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Concrete Countertop Mix

How to choose and use prepackaged mixes for concrete countertops

Find Manufacturers: Countertop Mixes or GFRC Mixes

Choosing the Right Bagged Mix for the Job

Tips on Using Concrete Countertop Mixes

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Find Manufacturers: Countertop Mixes or GFRC Mixes

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  • Seamless Island, Concrete Island
Concrete Floors
Hard Topix
Jenison, MI Mix Used: Fishstone Concrete Countertop Supply
    Photo: Hard Topix
  • Cast In Place Countertops
Concrete Floors
Decorative Concrete Institute
Temple, GA Mix Used: enCounter
    Photo: Decorative Concrete Institute
  • Concrete Floors
Klus Konstruction
, Admixtures Used: Blue Concrete
    Photo: Klus Konstruction
  • Concrete Floors
Culloton Design
Los Angeles, CA Wax Used: Buddy Rhodes
    Photo: Culloton Design
  • Concrete Floors
Surfacing Solutions
Temecula, CA Edge Form Used: enCounter
    Photo: Surfacing Solutions
  • Countertop, Dark Grey
Concrete Floors
Coletti Concrete Studio
Sebastian, FL Mix Used: Fu-Tung Cheng
    Photo: Coletti Concrete Studio
  • Concrete Floors
Petra Cast Stone
Rockford, MI Pigment Used: Prism Pigments
    Photo: Petra Cast Stone
  • Concrete Bar
Concrete Floors
Decorative Concrete Institute
Temple, GA Mix Used: enCounter
    Photo: Decorative Concrete Institute
  • Concrete Bartop
Concrete Floors
Hard Topix
Jenison, MI Pigment Used: Blue Concrete
    Photo: Hard Topix
  • Buy Countertop Supplies
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Many concrete countertop pros have experimented with their mixes over the years, fine-tuning them to perfection so they can achieve consistent, reproducible results time and again. Some of them have even patented their field-proven mixes and sell them in packaged form to fellow concrete countertop makers. (Be sure to thank these guys for making your life easier!) You can often buy these bagged mixes directly from the contractor or through a local materials supplier or home-improvement retailer. Some major manufacturers of bagged concrete and mortar mixes now also offer formulas developed specifically for countertops.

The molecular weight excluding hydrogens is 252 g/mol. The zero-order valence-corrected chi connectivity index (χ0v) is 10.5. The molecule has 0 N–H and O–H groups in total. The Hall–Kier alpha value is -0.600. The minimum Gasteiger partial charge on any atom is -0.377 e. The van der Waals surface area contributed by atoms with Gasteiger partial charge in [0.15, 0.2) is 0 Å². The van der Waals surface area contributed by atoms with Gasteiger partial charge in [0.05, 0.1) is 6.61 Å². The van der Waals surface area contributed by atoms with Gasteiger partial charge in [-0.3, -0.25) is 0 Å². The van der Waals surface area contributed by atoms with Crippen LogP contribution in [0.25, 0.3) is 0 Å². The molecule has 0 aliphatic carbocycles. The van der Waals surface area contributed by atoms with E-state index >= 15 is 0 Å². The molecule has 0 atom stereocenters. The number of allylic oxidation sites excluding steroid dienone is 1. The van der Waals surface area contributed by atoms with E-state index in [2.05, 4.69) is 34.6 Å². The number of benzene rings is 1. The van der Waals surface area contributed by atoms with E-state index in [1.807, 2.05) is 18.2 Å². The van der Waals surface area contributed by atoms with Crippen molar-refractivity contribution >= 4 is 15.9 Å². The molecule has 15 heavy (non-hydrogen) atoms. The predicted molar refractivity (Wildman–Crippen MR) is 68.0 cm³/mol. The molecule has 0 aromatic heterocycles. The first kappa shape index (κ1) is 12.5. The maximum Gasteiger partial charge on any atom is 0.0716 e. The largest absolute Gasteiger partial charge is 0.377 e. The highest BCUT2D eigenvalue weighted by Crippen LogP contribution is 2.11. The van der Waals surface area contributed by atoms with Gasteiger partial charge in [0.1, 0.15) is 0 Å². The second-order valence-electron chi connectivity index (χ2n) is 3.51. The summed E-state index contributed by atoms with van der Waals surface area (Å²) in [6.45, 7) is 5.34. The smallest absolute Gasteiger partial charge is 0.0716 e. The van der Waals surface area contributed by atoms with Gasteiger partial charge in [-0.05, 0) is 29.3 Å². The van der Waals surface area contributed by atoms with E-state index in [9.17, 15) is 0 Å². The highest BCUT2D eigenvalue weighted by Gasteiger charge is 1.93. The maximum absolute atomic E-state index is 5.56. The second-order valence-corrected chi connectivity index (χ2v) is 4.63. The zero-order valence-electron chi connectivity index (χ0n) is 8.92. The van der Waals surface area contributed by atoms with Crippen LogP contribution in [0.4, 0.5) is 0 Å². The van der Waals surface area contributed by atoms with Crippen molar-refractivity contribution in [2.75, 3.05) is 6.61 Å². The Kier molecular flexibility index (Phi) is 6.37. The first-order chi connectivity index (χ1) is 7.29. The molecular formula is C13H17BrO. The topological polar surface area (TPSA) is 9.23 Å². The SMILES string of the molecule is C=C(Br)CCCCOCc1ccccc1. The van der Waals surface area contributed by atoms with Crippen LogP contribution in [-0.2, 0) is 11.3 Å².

If you haven't yet fine-tuned your own mix to your satisfaction or you are new to concrete countertop making, you can avoid all the trial and error by using one of these prepackaged blends. As the demand for concrete countertops grows, more and more of these mixes are entering the marketplace, giving you a broader array of options to choose from to meet your specific project requirements.

Buying tips: Ask about the yield of the mix per package so you buy the right amount for your project. And be sure to get a copy of the technical datasheet to get information on mixing procedures, setting and curing times, compressive strength, and other pertinent details. A good mix for concrete countertops should have a low water-cement ratio to prevent shrinkage cracks, provide sufficient compressive strength, be easy to work with, and result in an aesthetically pleasing surface, says Girard.

When choosing a mix, also think about any special effects you want to achieve. For example, Rhodes uses a mix that is thick enough to press into molds, so he can achieve his signature veined look. The mix is also white, so it takes colors easily, with white aggregates that polish to a high shine.

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